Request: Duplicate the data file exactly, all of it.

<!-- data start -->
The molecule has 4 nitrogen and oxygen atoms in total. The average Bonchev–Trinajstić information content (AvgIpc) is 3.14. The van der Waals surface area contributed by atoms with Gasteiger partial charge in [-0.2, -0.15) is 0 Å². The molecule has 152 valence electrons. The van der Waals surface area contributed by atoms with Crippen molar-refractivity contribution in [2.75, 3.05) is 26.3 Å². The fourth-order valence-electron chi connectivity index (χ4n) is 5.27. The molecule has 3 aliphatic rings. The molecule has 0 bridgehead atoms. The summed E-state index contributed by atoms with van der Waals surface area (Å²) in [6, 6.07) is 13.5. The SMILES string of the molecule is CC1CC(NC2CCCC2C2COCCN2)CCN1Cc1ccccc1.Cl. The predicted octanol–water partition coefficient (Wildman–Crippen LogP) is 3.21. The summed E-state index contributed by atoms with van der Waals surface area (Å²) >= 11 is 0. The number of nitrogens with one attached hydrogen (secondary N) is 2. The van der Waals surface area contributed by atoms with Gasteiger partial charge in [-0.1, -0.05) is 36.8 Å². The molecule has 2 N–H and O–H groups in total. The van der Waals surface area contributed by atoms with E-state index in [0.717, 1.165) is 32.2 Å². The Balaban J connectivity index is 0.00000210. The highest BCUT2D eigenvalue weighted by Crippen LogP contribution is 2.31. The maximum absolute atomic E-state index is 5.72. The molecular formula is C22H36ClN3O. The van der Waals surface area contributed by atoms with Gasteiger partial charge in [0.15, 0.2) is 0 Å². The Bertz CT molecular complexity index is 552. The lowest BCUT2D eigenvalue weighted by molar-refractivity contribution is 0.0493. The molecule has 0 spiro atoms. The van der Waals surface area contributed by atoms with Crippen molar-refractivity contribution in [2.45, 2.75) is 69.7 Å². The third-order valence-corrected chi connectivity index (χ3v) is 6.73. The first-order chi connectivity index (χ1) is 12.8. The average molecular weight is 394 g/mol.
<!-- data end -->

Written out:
The molecule has 4 nitrogen and oxygen atoms in total. The average Bonchev–Trinajstić information content (AvgIpc) is 3.14. The van der Waals surface area contributed by atoms with Gasteiger partial charge in [-0.2, -0.15) is 0 Å². The molecule has 152 valence electrons. The van der Waals surface area contributed by atoms with Crippen molar-refractivity contribution in [2.75, 3.05) is 26.3 Å². The fourth-order valence-electron chi connectivity index (χ4n) is 5.27. The molecule has 3 aliphatic rings. The molecule has 0 bridgehead atoms. The summed E-state index contributed by atoms with van der Waals surface area (Å²) in [6, 6.07) is 13.5. The SMILES string of the molecule is CC1CC(NC2CCCC2C2COCCN2)CCN1Cc1ccccc1.Cl. The predicted octanol–water partition coefficient (Wildman–Crippen LogP) is 3.21. The summed E-state index contributed by atoms with van der Waals surface area (Å²) >= 11 is 0. The number of nitrogens with one attached hydrogen (secondary N) is 2. The van der Waals surface area contributed by atoms with Gasteiger partial charge in [-0.1, -0.05) is 36.8 Å². The molecule has 2 N–H and O–H groups in total. The van der Waals surface area contributed by atoms with E-state index in [0.717, 1.165) is 32.2 Å². The Balaban J connectivity index is 0.00000210. The highest BCUT2D eigenvalue weighted by Crippen LogP contribution is 2.31. The maximum absolute atomic E-state index is 5.72. The molecular formula is C22H36ClN3O. The van der Waals surface area contributed by atoms with Gasteiger partial charge in [0.15, 0.2) is 0 Å². The Bertz CT molecular complexity index is 552. The lowest BCUT2D eigenvalue weighted by molar-refractivity contribution is 0.0493. The molecule has 0 spiro atoms. The van der Waals surface area contributed by atoms with Crippen molar-refractivity contribution in [2.45, 2.75) is 69.7 Å². The third-order valence-corrected chi connectivity index (χ3v) is 6.73. The first-order chi connectivity index (χ1) is 12.8. The average molecular weight is 394 g/mol.